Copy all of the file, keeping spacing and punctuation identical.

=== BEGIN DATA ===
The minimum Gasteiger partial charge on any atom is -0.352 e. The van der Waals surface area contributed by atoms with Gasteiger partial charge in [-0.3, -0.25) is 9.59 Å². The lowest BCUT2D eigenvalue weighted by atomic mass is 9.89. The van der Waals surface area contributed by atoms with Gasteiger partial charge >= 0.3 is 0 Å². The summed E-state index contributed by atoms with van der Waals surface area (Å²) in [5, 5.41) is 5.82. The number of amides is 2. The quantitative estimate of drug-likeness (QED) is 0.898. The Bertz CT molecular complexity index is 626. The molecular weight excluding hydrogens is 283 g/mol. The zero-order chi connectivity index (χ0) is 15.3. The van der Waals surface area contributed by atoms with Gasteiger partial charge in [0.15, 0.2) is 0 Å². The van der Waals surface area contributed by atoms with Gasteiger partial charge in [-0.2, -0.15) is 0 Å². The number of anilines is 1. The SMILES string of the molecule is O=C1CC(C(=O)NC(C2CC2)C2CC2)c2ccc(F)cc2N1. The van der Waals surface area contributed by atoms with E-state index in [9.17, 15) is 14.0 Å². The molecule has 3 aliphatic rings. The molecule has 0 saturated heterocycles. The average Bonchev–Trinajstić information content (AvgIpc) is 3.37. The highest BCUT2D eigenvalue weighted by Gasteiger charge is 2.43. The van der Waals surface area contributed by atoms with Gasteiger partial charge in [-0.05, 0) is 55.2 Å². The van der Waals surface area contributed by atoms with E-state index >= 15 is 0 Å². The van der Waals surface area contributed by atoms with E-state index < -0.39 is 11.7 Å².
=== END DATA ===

The minimum Gasteiger partial charge on any atom is -0.352 e. The van der Waals surface area contributed by atoms with Gasteiger partial charge in [-0.3, -0.25) is 9.59 Å². The lowest BCUT2D eigenvalue weighted by atomic mass is 9.89. The van der Waals surface area contributed by atoms with Gasteiger partial charge >= 0.3 is 0 Å². The summed E-state index contributed by atoms with van der Waals surface area (Å²) in [5, 5.41) is 5.82. The number of amides is 2. The quantitative estimate of drug-likeness (QED) is 0.898. The Bertz CT molecular complexity index is 626. The molecular weight excluding hydrogens is 283 g/mol. The zero-order chi connectivity index (χ0) is 15.3. The van der Waals surface area contributed by atoms with Gasteiger partial charge in [0.15, 0.2) is 0 Å². The van der Waals surface area contributed by atoms with Gasteiger partial charge in [-0.2, -0.15) is 0 Å². The number of anilines is 1. The SMILES string of the molecule is O=C1CC(C(=O)NC(C2CC2)C2CC2)c2ccc(F)cc2N1. The van der Waals surface area contributed by atoms with E-state index in [9.17, 15) is 14.0 Å². The molecule has 3 aliphatic rings. The molecule has 0 saturated heterocycles. The average Bonchev–Trinajstić information content (AvgIpc) is 3.37. The highest BCUT2D eigenvalue weighted by Gasteiger charge is 2.43. The van der Waals surface area contributed by atoms with Gasteiger partial charge in [-0.05, 0) is 55.2 Å². The van der Waals surface area contributed by atoms with E-state index >= 15 is 0 Å². The van der Waals surface area contributed by atoms with E-state index < -0.39 is 11.7 Å².